Lula Pace Fortune. Sailor Ripley. Coot Veal. Buford Dufour. Rip Ford. Dalceda Hopewell Delahoussaye. Lefty Grove. Elmer Désespéré. The names alone make this collection a first rate contribution to American literature.
Sometimes (although not often) I have to slog a bit to get through a free book from the LibraryThing Early Reviewers program. Other times the magical algorithm reads my tastes perfectly and sends me a book that couldn't do anything else but make me smile -- Sailor & Lula: The Complete Novels by Barry Gifford (2010) is just that kind of book.
If you have seen David Lynch's movie Wild at Heart, (which includes one of my favorite Nicolas Cage lines of all time) then you are already familiar with the cast of the first novel in this collection: the star-crossed lovebirds, Sailor and Lula; Lula's overprotective mother, Marietta; and the ill-fated Bobby Peru and his girlfriend, Perdita Durango.
In fact, the second novel in the collection, Perdita Durango was also made into a movie -- I've never seen it, but it has been added to my list. And if you take a second to watch the trailer, you will see that Javier Bardem's haircut in No Country for Old Men is actually not the most unflattering hairstyle he has ever sported.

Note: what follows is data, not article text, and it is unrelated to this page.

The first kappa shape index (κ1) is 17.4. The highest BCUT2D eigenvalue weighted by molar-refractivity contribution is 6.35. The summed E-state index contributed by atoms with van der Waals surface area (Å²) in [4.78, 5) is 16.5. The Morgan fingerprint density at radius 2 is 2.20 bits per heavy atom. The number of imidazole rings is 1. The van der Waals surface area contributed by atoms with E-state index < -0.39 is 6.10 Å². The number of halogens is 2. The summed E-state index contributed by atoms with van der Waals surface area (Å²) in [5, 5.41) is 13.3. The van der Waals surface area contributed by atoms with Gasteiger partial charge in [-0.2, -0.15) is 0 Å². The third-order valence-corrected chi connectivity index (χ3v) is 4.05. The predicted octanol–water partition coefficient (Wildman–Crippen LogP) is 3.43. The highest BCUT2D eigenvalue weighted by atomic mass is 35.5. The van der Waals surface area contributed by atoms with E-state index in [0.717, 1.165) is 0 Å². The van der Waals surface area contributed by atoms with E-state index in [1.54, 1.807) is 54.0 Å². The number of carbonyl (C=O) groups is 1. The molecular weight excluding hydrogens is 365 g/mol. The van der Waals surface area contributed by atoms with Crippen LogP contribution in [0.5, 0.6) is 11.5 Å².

Gifford wrote the screenplays for both of these film adaptations of his work (as well as the original screenplay for Lost Highway), and while Lynch obviously brought a big bag of his own Lynchiness to Wild at Heart, these books have the same humor, violence, philosophies, and energy.
I won't go through the whole collection except to say that the books as a whole, written between 1990 and 2009, take us way beyond the end of Wild at Heart, through Sailor and Lula's middle age, the life of their son, and all the way until the end of their lives. In each episode, the main narrative shoots out on side stories, brushes up against minor characters with one-paragraph plots (and awesome names), steps up to the radio to tell us of a crazy crime, has a little sex, reads the newspaper for a bit, tells us about someone's dream, and then unexpectedly and inevitably blows apart with a breath-taking (and plot changing) act of violence. And just when things seem like they can't get any worse, an equally unexpected act of violence and some good luck set everything right again.
Oddly enough, even though this collection is sub-titled "The Complete Novels," there is another Sailor and Lula novel that wasn't included, Baby Cat-Face (1995). That the publishers didn't include that novel doesn't make me too sad, though, because just when I thought I had exhausted the Southern mythology of Sailor and Lula, I've found that there is a whole other chapter waiting for me.